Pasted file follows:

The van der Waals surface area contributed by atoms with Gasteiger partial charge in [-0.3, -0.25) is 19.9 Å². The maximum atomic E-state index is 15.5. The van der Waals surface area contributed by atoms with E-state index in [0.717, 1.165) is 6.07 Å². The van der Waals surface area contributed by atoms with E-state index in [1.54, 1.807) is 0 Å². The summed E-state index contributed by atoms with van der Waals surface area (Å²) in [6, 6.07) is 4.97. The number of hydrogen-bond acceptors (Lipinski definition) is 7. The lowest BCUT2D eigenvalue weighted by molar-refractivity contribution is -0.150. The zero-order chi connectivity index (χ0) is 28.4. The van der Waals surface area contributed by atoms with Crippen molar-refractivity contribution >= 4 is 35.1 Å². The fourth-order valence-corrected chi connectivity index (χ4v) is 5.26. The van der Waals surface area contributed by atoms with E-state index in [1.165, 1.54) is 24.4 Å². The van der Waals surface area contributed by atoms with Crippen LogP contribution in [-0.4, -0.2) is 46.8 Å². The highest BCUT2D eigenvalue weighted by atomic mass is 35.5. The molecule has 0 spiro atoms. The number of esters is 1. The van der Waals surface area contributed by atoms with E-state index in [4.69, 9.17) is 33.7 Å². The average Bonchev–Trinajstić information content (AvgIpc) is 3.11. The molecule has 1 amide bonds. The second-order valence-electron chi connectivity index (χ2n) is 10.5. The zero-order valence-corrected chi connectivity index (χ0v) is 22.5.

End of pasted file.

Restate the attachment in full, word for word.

The van der Waals surface area contributed by atoms with Gasteiger partial charge in [-0.3, -0.25) is 19.9 Å². The maximum atomic E-state index is 15.5. The van der Waals surface area contributed by atoms with E-state index in [0.717, 1.165) is 6.07 Å². The van der Waals surface area contributed by atoms with E-state index in [1.54, 1.807) is 0 Å². The summed E-state index contributed by atoms with van der Waals surface area (Å²) in [6, 6.07) is 4.97. The number of hydrogen-bond acceptors (Lipinski definition) is 7. The lowest BCUT2D eigenvalue weighted by molar-refractivity contribution is -0.150. The zero-order chi connectivity index (χ0) is 28.4. The van der Waals surface area contributed by atoms with Crippen molar-refractivity contribution >= 4 is 35.1 Å². The fourth-order valence-corrected chi connectivity index (χ4v) is 5.26. The van der Waals surface area contributed by atoms with E-state index in [1.165, 1.54) is 24.4 Å². The van der Waals surface area contributed by atoms with Crippen LogP contribution in [-0.4, -0.2) is 46.8 Å². The highest BCUT2D eigenvalue weighted by atomic mass is 35.5. The molecule has 0 spiro atoms. The number of esters is 1. The van der Waals surface area contributed by atoms with E-state index in [4.69, 9.17) is 33.7 Å². The average Bonchev–Trinajstić information content (AvgIpc) is 3.11. The molecule has 1 amide bonds. The second-order valence-electron chi connectivity index (χ2n) is 10.5. The zero-order valence-corrected chi connectivity index (χ0v) is 22.5.